Posted By Alan Donald @ Nov 14th 2019 2:00pm In: Probate

Our real estate services fully complement the Probate Attorney's. In this 2nd of 3-episode series Probate and Elder Law Attorney Michael Sgobbo talks about remuneration for Personal Representatives and the functions that a real estate can perform for an estate that are outside of the functions for a probate attorney. 

Our team helps Personal Representatives or Executors determine the best property disposal strategies and offer a team of "allied resources" - service providers relating to real estate or complementary services that a Personal Representative may need to help perform their functions.

Whether they choose to have a quick, cash sale, and "as-is" sale or wish to clean and improve the property to maximize the return for the estate, we have the service providers to assist at every step. In addition, we offer Project Management services, if the Personal Representative lives out of town or is unable/unwilling to take on the required tasks.

Call/text 843-864-3777 if you have any questions or if we can help!


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Script from the video above:

Alan: So Michael where do your services stop and the Personal Representative needs to take up the slack and do things that need to be done for the estate that your services don't cover?

Michael: Sure that’s a great question, and for each estate and each Personal Representative it will be a little bit different, for the most part though, there are things that we don't physically get involved with - the biggest one is dealing with the real estate - we don't go to the house and we're not going to help the Personal Representative clean out the house, fix up the house, market the house or sell the house. Those are things that we're not going to be able to functionally do, and that honestly is your job, which is to help the representative with those issues - you know, finding people to help them with estate sales, finding people to help them clean up the house, to repair the house, to value the house. Those of the things that you provide an excellent service for.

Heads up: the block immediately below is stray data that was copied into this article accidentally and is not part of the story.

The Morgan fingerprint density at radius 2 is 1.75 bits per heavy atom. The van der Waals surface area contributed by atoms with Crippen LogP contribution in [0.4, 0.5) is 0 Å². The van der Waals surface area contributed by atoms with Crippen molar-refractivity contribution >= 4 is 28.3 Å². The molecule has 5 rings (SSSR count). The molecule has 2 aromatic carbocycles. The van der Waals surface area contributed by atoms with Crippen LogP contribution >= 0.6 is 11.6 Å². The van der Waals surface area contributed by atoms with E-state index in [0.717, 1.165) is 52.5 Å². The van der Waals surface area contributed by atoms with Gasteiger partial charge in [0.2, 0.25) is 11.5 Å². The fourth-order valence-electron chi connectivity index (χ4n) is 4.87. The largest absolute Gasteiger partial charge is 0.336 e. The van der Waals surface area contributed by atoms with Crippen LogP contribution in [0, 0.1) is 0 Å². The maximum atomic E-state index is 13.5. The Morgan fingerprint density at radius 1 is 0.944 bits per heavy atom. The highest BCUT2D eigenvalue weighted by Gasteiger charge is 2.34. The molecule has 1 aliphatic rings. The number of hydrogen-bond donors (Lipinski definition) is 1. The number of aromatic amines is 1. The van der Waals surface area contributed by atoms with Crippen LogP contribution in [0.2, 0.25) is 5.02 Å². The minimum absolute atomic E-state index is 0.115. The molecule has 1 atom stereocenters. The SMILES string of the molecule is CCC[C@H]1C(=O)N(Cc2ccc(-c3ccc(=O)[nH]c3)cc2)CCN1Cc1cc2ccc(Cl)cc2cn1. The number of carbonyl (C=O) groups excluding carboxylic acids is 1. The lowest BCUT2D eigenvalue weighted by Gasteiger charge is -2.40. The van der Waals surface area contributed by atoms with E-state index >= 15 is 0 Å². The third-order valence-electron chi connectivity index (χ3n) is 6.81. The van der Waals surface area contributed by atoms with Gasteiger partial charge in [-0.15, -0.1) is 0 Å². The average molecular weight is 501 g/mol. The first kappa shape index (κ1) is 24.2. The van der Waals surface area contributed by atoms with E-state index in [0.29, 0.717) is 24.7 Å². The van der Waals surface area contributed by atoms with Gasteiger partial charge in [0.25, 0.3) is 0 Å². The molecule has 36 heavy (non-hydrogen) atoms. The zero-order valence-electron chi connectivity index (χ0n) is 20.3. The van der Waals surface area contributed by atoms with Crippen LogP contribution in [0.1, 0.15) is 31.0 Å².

Alan: Can a Personal Representative be paid for their functions?

Michael: Yes, a Personal Representative can be paid for their functions. The Probate Code here in South Carolina caps that fee at 5% of the value of the estate. I often tell my Personal Representatives that they need to take a fee. Some of them feel awkward about taking a fee. It is a lot of work being a Personal Representative, being an Executor. It's time consuming, it's stressful, it's difficult, it's emotional and I believe that they need to be compensated for their time and effort - simply because it's just not an easy job!

Alan: Michael, can you avoid probate? I’m sure that it is probably too late for some people, but if your parents or your elder relatives and not deceased yet, is there a way to avoid probate?

Michael: You know, that's another great question Alan, after somebody dies it's a little bit late to approach that question. Prior to someone passing away there is a way to avoid probate - we do a lot of what are called "living trusts" here in South Carolina, the purpose of which is to avoid probate when somebody passes away. We put their "probatable assets" into the trust and then the trust controls the distributions, without dealing with the probate court, without dealing with the probate system. However, as we've discussed, the issues for somebody are dealing withal estate are the same - whether mom and dad had a trust or went through probate, they may still need someone like you to assist them with the house - fixing, repairing, cleaning out, marketing and selling the house. So whether it’s in a trust or whether it’s part of an estate, I still believe it's a really good idea to hire a professional to assist with the real estate.

Alan: Does it cost anything to file a probate? Are there any fees involved?

Michael: Generally there's a little bit of expense up front - there's a $25 opening fee here in South Carolina, you have to advertise the estate the and the newspaper of circulation in the county. Charleston county has 3 or 4 options some of the smaller counties have 1 option - those advertising fees can be anywhere from $30 to a $125 to advertise. The Probate Court also charges that probate fee based on the value of the estate. Within 90 days we're required to file an inventory with the probate court that lists all of the assets. And the probate court then calculates a fee based on that inventory that we filed. And it's a pretty good sized fee! It can be in the thousands of dollars just to the probate court...

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For immediate response contact us at (843) 900-0155!

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